Figure 13 demonstrates eight principal cluster groups. However, the SL research themes can be roughly divided into five categories by analyzing cluster network and high-frequency keywords. In this research, keywords with extraordinarily high frequency (“livelihoods,” for instance, which appeared 430 times) have been removed, without any noticeable impact on the results. Principal SL topics cluster in the following areas.
Theoretical research on the SL concept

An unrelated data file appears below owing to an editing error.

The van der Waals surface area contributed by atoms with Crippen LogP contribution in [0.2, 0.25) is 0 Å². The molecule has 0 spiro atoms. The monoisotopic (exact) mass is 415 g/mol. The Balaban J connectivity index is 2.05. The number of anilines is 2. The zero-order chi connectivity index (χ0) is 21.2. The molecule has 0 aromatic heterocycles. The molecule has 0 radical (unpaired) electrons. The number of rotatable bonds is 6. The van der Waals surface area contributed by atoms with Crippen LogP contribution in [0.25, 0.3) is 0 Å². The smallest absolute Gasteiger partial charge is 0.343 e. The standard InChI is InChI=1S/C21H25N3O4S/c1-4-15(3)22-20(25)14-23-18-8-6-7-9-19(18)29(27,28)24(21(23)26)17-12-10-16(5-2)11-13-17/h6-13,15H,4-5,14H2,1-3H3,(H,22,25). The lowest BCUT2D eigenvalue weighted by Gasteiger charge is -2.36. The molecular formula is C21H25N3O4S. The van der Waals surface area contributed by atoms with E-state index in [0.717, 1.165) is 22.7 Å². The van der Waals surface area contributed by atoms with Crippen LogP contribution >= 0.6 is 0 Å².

Keywords include sustainable development (92); rural development (46); and natural resource management (30). Research of this type mainly examines and analyzes livelihood resilience [96,97,98], vulnerability [99,100], and security status [101,102] of specific types of rural households based on various models [103] and frameworks. Most of these articles adopt the sustainable livelihoods approach (SLA) developed by the Department of International Development, and use an evaluation index system [13,104] for the sake of improvement of livelihoods of rural communities. These kinds of theoretical research put forward effective and reasonable livelihood adaptation strategies. Poverty is a colossal challenge, with 10.7% (or 767 million people) of the world’s population (7.44 billion people) living on less than US$1.90 a day (the international extreme poverty line), according to a global poverty estimate in 2013 [105]. It is generally accepted that the establishment of an effective, innovative indicator system, as well as monitoring programs, will be critical to the success of global poverty alleviation.